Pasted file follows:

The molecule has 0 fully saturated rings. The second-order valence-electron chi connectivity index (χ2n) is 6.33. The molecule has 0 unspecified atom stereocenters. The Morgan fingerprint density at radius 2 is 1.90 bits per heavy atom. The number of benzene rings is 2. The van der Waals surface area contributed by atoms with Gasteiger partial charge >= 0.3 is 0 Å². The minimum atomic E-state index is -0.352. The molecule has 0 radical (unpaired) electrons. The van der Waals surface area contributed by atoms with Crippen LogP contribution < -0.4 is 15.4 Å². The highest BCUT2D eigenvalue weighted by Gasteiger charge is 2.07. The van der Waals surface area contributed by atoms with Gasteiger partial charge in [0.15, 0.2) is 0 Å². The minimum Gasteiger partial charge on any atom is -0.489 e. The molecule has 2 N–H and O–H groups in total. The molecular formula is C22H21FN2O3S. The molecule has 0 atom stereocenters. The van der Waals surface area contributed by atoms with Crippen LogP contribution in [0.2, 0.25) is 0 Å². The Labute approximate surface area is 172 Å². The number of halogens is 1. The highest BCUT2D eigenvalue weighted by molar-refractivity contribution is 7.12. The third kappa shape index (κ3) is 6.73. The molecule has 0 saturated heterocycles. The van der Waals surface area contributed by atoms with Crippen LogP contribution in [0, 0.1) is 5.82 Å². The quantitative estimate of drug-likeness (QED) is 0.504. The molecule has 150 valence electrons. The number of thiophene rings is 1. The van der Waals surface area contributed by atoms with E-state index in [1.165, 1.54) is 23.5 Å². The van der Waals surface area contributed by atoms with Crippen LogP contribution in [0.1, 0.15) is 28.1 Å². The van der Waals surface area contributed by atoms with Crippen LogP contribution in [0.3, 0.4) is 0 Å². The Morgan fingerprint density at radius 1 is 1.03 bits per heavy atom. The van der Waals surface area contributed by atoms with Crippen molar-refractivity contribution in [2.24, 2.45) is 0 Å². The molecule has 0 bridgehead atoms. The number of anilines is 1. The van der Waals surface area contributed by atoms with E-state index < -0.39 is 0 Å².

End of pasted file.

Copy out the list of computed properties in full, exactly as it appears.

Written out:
The molecule has 0 fully saturated rings. The second-order valence-electron chi connectivity index (χ2n) is 6.33. The molecule has 0 unspecified atom stereocenters. The Morgan fingerprint density at radius 2 is 1.90 bits per heavy atom. The number of benzene rings is 2. The van der Waals surface area contributed by atoms with Gasteiger partial charge >= 0.3 is 0 Å². The minimum atomic E-state index is -0.352. The molecule has 0 radical (unpaired) electrons. The van der Waals surface area contributed by atoms with Crippen LogP contribution < -0.4 is 15.4 Å². The highest BCUT2D eigenvalue weighted by Gasteiger charge is 2.07. The van der Waals surface area contributed by atoms with Gasteiger partial charge in [0.15, 0.2) is 0 Å². The minimum Gasteiger partial charge on any atom is -0.489 e. The molecule has 2 N–H and O–H groups in total. The molecular formula is C22H21FN2O3S. The molecule has 0 atom stereocenters. The van der Waals surface area contributed by atoms with Crippen LogP contribution in [0.2, 0.25) is 0 Å². The Labute approximate surface area is 172 Å². The number of halogens is 1. The highest BCUT2D eigenvalue weighted by molar-refractivity contribution is 7.12. The third kappa shape index (κ3) is 6.73. The molecule has 0 saturated heterocycles. The van der Waals surface area contributed by atoms with Crippen LogP contribution in [0, 0.1) is 5.82 Å². The quantitative estimate of drug-likeness (QED) is 0.504. The molecule has 150 valence electrons. The number of thiophene rings is 1. The van der Waals surface area contributed by atoms with E-state index in [1.165, 1.54) is 23.5 Å². The van der Waals surface area contributed by atoms with Crippen LogP contribution in [0.1, 0.15) is 28.1 Å². The van der Waals surface area contributed by atoms with Crippen LogP contribution in [0.3, 0.4) is 0 Å². The Morgan fingerprint density at radius 1 is 1.03 bits per heavy atom. The van der Waals surface area contributed by atoms with Crippen molar-refractivity contribution in [2.24, 2.45) is 0 Å². The molecule has 0 bridgehead atoms. The number of anilines is 1. The van der Waals surface area contributed by atoms with E-state index < -0.39 is 0 Å².